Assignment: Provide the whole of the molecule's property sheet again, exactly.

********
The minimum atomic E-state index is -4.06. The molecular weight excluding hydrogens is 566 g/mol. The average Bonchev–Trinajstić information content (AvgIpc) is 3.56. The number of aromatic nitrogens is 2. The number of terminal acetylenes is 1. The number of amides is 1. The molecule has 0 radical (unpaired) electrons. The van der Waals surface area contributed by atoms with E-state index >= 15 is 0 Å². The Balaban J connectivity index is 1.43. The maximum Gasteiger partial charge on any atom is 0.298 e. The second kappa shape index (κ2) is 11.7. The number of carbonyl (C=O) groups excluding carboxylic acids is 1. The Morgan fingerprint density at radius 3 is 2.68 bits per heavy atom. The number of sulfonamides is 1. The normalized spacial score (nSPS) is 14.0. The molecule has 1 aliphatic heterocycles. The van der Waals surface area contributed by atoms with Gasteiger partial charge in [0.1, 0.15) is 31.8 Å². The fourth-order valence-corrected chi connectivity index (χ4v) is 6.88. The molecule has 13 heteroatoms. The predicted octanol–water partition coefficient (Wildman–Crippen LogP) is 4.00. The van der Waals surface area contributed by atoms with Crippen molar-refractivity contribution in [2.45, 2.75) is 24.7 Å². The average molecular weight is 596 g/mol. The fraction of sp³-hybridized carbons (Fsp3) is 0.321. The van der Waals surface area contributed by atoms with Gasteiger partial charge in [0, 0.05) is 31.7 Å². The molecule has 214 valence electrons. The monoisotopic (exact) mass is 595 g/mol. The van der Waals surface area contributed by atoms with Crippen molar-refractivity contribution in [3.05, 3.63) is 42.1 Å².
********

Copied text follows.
The minimum atomic E-state index is -4.06. The molecular weight excluding hydrogens is 566 g/mol. The average Bonchev–Trinajstić information content (AvgIpc) is 3.56. The number of aromatic nitrogens is 2. The number of terminal acetylenes is 1. The number of amides is 1. The molecule has 0 radical (unpaired) electrons. The van der Waals surface area contributed by atoms with E-state index >= 15 is 0 Å². The Balaban J connectivity index is 1.43. The maximum Gasteiger partial charge on any atom is 0.298 e. The second kappa shape index (κ2) is 11.7. The number of carbonyl (C=O) groups excluding carboxylic acids is 1. The Morgan fingerprint density at radius 3 is 2.68 bits per heavy atom. The number of sulfonamides is 1. The normalized spacial score (nSPS) is 14.0. The molecule has 1 aliphatic heterocycles. The van der Waals surface area contributed by atoms with Gasteiger partial charge in [0.1, 0.15) is 31.8 Å². The fourth-order valence-corrected chi connectivity index (χ4v) is 6.88. The molecule has 13 heteroatoms. The predicted octanol–water partition coefficient (Wildman–Crippen LogP) is 4.00. The van der Waals surface area contributed by atoms with Crippen molar-refractivity contribution in [2.45, 2.75) is 24.7 Å². The average molecular weight is 596 g/mol. The fraction of sp³-hybridized carbons (Fsp3) is 0.321. The van der Waals surface area contributed by atoms with Gasteiger partial charge in [0, 0.05) is 31.7 Å². The molecule has 214 valence electrons. The monoisotopic (exact) mass is 595 g/mol. The van der Waals surface area contributed by atoms with Crippen molar-refractivity contribution in [3.05, 3.63) is 42.1 Å².